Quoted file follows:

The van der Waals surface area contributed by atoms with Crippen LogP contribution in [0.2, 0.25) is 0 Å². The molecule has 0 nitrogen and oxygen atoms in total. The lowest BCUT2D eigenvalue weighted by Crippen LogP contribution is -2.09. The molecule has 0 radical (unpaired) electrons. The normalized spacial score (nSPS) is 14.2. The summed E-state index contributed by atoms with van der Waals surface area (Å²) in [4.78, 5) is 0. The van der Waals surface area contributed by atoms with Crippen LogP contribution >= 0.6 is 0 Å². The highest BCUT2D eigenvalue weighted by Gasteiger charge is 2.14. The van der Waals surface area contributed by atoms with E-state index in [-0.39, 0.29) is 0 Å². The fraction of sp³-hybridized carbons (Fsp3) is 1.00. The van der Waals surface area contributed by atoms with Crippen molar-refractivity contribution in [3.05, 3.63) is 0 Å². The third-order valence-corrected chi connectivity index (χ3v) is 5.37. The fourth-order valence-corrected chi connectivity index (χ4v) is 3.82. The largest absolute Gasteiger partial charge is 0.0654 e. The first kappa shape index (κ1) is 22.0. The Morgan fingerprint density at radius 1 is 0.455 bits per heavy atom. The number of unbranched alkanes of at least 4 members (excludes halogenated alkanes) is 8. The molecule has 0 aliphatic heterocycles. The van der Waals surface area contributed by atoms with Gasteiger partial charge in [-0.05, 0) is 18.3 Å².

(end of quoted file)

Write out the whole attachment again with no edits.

The van der Waals surface area contributed by atoms with Crippen LogP contribution in [0.2, 0.25) is 0 Å². The molecule has 0 nitrogen and oxygen atoms in total. The lowest BCUT2D eigenvalue weighted by Crippen LogP contribution is -2.09. The molecule has 0 radical (unpaired) electrons. The normalized spacial score (nSPS) is 14.2. The summed E-state index contributed by atoms with van der Waals surface area (Å²) in [4.78, 5) is 0. The van der Waals surface area contributed by atoms with Crippen LogP contribution >= 0.6 is 0 Å². The highest BCUT2D eigenvalue weighted by Gasteiger charge is 2.14. The van der Waals surface area contributed by atoms with E-state index in [-0.39, 0.29) is 0 Å². The fraction of sp³-hybridized carbons (Fsp3) is 1.00. The van der Waals surface area contributed by atoms with Crippen molar-refractivity contribution in [3.05, 3.63) is 0 Å². The third-order valence-corrected chi connectivity index (χ3v) is 5.37. The fourth-order valence-corrected chi connectivity index (χ4v) is 3.82. The largest absolute Gasteiger partial charge is 0.0654 e. The first kappa shape index (κ1) is 22.0. The Morgan fingerprint density at radius 1 is 0.455 bits per heavy atom. The number of unbranched alkanes of at least 4 members (excludes halogenated alkanes) is 8. The molecule has 0 aliphatic heterocycles. The van der Waals surface area contributed by atoms with Gasteiger partial charge in [-0.05, 0) is 18.3 Å².